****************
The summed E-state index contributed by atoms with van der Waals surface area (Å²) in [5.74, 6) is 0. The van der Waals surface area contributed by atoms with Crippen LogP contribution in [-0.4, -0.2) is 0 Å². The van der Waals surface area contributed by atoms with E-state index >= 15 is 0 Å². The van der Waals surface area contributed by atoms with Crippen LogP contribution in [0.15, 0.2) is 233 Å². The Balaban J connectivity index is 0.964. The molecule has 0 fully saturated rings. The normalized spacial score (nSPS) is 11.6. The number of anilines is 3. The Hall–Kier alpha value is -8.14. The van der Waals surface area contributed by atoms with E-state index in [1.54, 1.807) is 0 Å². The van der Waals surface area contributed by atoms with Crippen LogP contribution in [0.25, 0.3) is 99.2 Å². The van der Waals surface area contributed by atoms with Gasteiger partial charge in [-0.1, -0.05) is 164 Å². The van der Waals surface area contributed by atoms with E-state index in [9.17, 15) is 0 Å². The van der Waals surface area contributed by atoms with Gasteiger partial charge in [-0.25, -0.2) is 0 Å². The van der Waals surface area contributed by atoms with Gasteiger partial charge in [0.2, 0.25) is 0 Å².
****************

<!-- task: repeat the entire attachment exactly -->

The summed E-state index contributed by atoms with van der Waals surface area (Å²) in [5.74, 6) is 0. The van der Waals surface area contributed by atoms with Crippen LogP contribution in [-0.4, -0.2) is 0 Å². The van der Waals surface area contributed by atoms with E-state index >= 15 is 0 Å². The van der Waals surface area contributed by atoms with Crippen LogP contribution in [0.15, 0.2) is 233 Å². The Balaban J connectivity index is 0.964. The molecule has 0 fully saturated rings. The normalized spacial score (nSPS) is 11.6. The number of anilines is 3. The Hall–Kier alpha value is -8.14. The van der Waals surface area contributed by atoms with E-state index in [1.54, 1.807) is 0 Å². The van der Waals surface area contributed by atoms with Crippen LogP contribution in [0.25, 0.3) is 99.2 Å². The van der Waals surface area contributed by atoms with Gasteiger partial charge in [-0.1, -0.05) is 164 Å². The van der Waals surface area contributed by atoms with E-state index in [9.17, 15) is 0 Å². The van der Waals surface area contributed by atoms with Gasteiger partial charge in [-0.25, -0.2) is 0 Å². The van der Waals surface area contributed by atoms with Gasteiger partial charge in [0.2, 0.25) is 0 Å².